Gold From Cemented Gravels
November 2011 by Chris RalphThe truth is that cemented gravels are really not all that complex. There is no mystery of how gold grew there or somehow wormed its way into these solid gravels.
Only the famous Kennecott copper mine was able to continue operating through the Depression owing to the exceptional richness of its ore.
Many of the Sixteen to One’s challenges arise from its unusual geology and the pocket characteristics of the ore deposits.
In this article, we’re going to take a look at the minerals that contain gold and silver, and how you as a prospector can identify them in the field.
We just completed a trip to another river, and yes, there was definite movement and redistribution of gravels, and other prospectors have seen this as well.
Silver nuggets have been described as “ultra-rare,” “prized” and “unique.” Naturally occurring silver nuggets are rare enough to suggest caution when purchasing. Fakes have reportedly been produced and misrepresented for sale as genuine specimens.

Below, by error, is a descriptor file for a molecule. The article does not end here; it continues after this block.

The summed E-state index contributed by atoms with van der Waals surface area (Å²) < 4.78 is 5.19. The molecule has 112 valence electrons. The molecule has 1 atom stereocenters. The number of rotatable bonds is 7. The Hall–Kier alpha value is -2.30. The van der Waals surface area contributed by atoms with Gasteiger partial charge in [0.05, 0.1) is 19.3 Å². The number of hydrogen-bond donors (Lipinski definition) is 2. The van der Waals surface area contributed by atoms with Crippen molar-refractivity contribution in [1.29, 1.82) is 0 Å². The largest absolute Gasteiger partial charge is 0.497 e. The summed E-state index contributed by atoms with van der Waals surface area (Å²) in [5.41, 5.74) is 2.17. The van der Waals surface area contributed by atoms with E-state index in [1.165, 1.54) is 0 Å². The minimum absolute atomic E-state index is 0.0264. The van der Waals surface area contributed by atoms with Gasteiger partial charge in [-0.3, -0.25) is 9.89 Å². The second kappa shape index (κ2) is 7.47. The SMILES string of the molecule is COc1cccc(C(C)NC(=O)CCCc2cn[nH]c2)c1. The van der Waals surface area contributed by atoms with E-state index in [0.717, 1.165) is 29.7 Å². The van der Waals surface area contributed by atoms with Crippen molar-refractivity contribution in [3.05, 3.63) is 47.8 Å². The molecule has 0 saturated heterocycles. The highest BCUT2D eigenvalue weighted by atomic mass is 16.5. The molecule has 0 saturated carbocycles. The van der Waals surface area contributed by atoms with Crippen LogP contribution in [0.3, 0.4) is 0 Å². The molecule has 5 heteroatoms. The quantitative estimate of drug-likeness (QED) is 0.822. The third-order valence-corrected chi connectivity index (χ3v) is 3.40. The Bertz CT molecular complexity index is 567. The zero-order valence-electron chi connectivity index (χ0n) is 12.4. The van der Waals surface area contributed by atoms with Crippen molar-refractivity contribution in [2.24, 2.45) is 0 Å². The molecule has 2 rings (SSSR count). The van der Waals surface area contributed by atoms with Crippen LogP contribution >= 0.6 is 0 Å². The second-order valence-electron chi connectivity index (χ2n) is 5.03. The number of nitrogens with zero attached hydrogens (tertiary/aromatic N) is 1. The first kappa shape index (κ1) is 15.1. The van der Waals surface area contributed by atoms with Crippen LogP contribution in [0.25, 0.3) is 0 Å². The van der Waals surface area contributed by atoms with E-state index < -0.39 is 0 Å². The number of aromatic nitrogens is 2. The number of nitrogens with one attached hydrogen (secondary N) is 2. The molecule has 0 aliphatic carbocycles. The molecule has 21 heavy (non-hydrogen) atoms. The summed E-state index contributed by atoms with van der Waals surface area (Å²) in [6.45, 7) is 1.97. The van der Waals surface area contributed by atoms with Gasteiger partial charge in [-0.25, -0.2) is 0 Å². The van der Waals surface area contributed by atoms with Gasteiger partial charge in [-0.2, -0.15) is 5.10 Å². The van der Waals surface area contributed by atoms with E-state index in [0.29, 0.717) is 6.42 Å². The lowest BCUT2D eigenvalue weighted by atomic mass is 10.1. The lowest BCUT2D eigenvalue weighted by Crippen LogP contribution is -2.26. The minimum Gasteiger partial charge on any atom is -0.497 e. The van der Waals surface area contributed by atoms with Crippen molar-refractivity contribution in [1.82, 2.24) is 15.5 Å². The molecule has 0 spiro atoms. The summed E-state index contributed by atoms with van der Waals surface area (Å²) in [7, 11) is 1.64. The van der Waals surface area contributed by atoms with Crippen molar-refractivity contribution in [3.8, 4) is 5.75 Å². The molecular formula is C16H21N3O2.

Gold is a fairly widespread mineral in the Italian Alps and in the Northern Apennines. It is found both in primary mineralization and in past and recent floods.
The Bawl Mill • Legislative And Regulatory Update • Ask The Experts—Compensation for closed mining claim? • Ask The Experts—Inconsistent fire assays • Evolution Of A Gold Prospect • Gold, Quartz & Chalcedony—Part II • Alaska to Target Rare-Earths • Minnesota Delays Decision on Mineral Leases • Alaska's Cripple Creek Mining District • The Gold Of Horseshoe Bend • Tyrie's Roadway Nugget • Melman on Gold & Silver